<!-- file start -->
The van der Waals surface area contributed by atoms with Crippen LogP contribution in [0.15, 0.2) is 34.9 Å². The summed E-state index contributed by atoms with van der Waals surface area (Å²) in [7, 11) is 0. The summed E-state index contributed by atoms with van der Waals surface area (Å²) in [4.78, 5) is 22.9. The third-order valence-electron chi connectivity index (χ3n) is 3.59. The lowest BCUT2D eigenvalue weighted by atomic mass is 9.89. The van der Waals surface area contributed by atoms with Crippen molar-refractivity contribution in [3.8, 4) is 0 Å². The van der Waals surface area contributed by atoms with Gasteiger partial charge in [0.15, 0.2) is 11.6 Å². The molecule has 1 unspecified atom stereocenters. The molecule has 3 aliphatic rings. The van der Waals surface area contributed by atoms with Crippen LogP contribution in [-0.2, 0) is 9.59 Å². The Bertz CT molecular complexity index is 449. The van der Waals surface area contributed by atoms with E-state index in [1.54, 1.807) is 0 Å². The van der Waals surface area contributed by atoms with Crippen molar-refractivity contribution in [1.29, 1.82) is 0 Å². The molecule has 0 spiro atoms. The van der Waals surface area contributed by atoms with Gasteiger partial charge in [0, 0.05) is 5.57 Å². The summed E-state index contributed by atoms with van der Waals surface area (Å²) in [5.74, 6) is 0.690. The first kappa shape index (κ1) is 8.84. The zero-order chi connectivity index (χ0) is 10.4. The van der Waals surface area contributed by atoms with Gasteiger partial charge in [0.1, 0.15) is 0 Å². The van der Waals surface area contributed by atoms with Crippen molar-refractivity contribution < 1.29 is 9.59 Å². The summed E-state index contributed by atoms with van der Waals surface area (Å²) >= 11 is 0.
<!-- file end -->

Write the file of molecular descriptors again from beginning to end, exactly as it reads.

The van der Waals surface area contributed by atoms with Crippen LogP contribution in [0.15, 0.2) is 34.9 Å². The summed E-state index contributed by atoms with van der Waals surface area (Å²) in [7, 11) is 0. The summed E-state index contributed by atoms with van der Waals surface area (Å²) in [4.78, 5) is 22.9. The third-order valence-electron chi connectivity index (χ3n) is 3.59. The lowest BCUT2D eigenvalue weighted by atomic mass is 9.89. The van der Waals surface area contributed by atoms with Crippen molar-refractivity contribution in [3.8, 4) is 0 Å². The van der Waals surface area contributed by atoms with Gasteiger partial charge in [0.15, 0.2) is 11.6 Å². The molecule has 1 unspecified atom stereocenters. The molecule has 3 aliphatic rings. The van der Waals surface area contributed by atoms with Crippen LogP contribution in [-0.2, 0) is 9.59 Å². The Bertz CT molecular complexity index is 449. The van der Waals surface area contributed by atoms with E-state index in [1.54, 1.807) is 0 Å². The van der Waals surface area contributed by atoms with Crippen molar-refractivity contribution in [1.29, 1.82) is 0 Å². The molecule has 0 spiro atoms. The van der Waals surface area contributed by atoms with Gasteiger partial charge in [0, 0.05) is 5.57 Å². The summed E-state index contributed by atoms with van der Waals surface area (Å²) in [5.74, 6) is 0.690. The first kappa shape index (κ1) is 8.84. The zero-order chi connectivity index (χ0) is 10.4. The van der Waals surface area contributed by atoms with Gasteiger partial charge in [0.1, 0.15) is 0 Å². The van der Waals surface area contributed by atoms with Crippen molar-refractivity contribution < 1.29 is 9.59 Å². The summed E-state index contributed by atoms with van der Waals surface area (Å²) >= 11 is 0.